New York began to allow people to visit loved ones — with restrictions — at nursing homes Wednesday, but few homes have opened their doors.
Just 22 of more than 600 nursing homes in New York have submitted needed safety plans to allow limited visits, according to the state Department of Health. And it’s unclear just how many of them started allowing visits Wednesday.
Only nursing homes and long-term care facilities without any coronavirus cases among residents and staffers in the last 28 days can allow limited visits, under a plan announced by State Department of Health Commissioner Howard Zucker on Friday. Zucker’s agency had estimated that as many of one-fourth of the state’s nursing homes could qualify under that metric.
New York State Health Facilities Association President & CEO Stephen Hanse said the 28-day requirement is tough for nursing homes with large staffs.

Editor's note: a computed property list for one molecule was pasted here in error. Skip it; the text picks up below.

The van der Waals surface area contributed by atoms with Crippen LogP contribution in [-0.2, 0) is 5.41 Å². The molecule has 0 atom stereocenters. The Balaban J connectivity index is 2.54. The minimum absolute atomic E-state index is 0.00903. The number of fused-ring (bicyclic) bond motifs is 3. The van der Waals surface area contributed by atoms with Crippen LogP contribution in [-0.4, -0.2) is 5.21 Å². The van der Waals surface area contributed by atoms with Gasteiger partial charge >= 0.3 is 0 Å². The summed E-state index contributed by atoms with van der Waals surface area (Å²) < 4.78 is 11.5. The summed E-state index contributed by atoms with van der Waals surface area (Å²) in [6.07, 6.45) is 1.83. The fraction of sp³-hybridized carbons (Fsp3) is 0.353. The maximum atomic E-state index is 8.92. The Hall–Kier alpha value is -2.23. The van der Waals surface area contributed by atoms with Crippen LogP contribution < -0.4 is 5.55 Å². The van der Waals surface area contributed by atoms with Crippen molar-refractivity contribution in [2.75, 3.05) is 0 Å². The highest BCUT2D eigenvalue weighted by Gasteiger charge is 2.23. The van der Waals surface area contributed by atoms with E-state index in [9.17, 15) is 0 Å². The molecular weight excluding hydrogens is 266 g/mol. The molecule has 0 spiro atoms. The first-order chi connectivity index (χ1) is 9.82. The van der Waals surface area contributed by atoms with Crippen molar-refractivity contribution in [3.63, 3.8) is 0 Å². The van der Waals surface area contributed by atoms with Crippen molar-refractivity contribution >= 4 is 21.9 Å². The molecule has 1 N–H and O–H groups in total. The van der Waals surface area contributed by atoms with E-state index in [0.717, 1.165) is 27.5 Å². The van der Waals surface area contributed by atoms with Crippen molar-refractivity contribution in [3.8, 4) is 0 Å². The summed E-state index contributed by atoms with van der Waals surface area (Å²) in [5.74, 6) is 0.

“We’re not sure where we’re going in the future, in terms of a second potential uptick in COVID-19,” he said. “We really need to provide families the opportunity to visit with their loved ones in person.”
New York’s rules are aimed at curbing the spread of the virus by visitors, particularly those without symptoms: Visitors face temperature checks and must wear face masks and abide by social distancing. Residents can only have two visitors at a time, no more than 10% of residents can have visitors at any one time, and the state’s rules limit visitation to outdoor areas, weather permitting.
Northwell Health spokesperson Barbara Osborn said the health care system plans to allow outside-only visits starting Monday at its two nursing homes on Long Island. She said both facilities have been COVID-free for 28 days, and that the system plans to submit its plans to the state this week.